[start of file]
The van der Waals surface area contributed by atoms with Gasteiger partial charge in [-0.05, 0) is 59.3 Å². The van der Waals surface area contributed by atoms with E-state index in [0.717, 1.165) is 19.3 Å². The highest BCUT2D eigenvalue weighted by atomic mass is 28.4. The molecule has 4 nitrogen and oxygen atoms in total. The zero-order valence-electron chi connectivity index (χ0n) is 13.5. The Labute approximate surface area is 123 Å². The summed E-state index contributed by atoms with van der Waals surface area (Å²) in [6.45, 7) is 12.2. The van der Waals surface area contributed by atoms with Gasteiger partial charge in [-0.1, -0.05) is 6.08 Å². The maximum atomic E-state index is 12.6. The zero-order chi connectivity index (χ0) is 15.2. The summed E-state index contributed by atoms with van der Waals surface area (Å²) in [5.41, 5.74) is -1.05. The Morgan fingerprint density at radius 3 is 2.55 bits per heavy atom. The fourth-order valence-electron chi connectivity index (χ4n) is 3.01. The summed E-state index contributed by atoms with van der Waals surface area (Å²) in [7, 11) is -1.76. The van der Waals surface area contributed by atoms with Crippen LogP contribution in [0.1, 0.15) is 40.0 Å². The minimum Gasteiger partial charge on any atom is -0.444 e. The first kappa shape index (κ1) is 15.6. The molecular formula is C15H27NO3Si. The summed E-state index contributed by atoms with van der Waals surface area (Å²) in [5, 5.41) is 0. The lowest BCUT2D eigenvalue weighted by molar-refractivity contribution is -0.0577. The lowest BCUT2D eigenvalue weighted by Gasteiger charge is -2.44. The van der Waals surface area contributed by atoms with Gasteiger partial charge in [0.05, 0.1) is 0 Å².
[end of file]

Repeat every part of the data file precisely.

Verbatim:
The van der Waals surface area contributed by atoms with Gasteiger partial charge in [-0.05, 0) is 59.3 Å². The van der Waals surface area contributed by atoms with E-state index in [0.717, 1.165) is 19.3 Å². The highest BCUT2D eigenvalue weighted by atomic mass is 28.4. The molecule has 4 nitrogen and oxygen atoms in total. The zero-order valence-electron chi connectivity index (χ0n) is 13.5. The Labute approximate surface area is 123 Å². The summed E-state index contributed by atoms with van der Waals surface area (Å²) in [6.45, 7) is 12.2. The van der Waals surface area contributed by atoms with Gasteiger partial charge in [-0.1, -0.05) is 6.08 Å². The maximum atomic E-state index is 12.6. The zero-order chi connectivity index (χ0) is 15.2. The summed E-state index contributed by atoms with van der Waals surface area (Å²) in [5.41, 5.74) is -1.05. The Morgan fingerprint density at radius 3 is 2.55 bits per heavy atom. The fourth-order valence-electron chi connectivity index (χ4n) is 3.01. The summed E-state index contributed by atoms with van der Waals surface area (Å²) in [7, 11) is -1.76. The van der Waals surface area contributed by atoms with Crippen LogP contribution in [0.1, 0.15) is 40.0 Å². The minimum Gasteiger partial charge on any atom is -0.444 e. The first kappa shape index (κ1) is 15.6. The molecular formula is C15H27NO3Si. The summed E-state index contributed by atoms with van der Waals surface area (Å²) in [5, 5.41) is 0. The lowest BCUT2D eigenvalue weighted by molar-refractivity contribution is -0.0577. The lowest BCUT2D eigenvalue weighted by Gasteiger charge is -2.44. The van der Waals surface area contributed by atoms with Gasteiger partial charge in [0.05, 0.1) is 0 Å².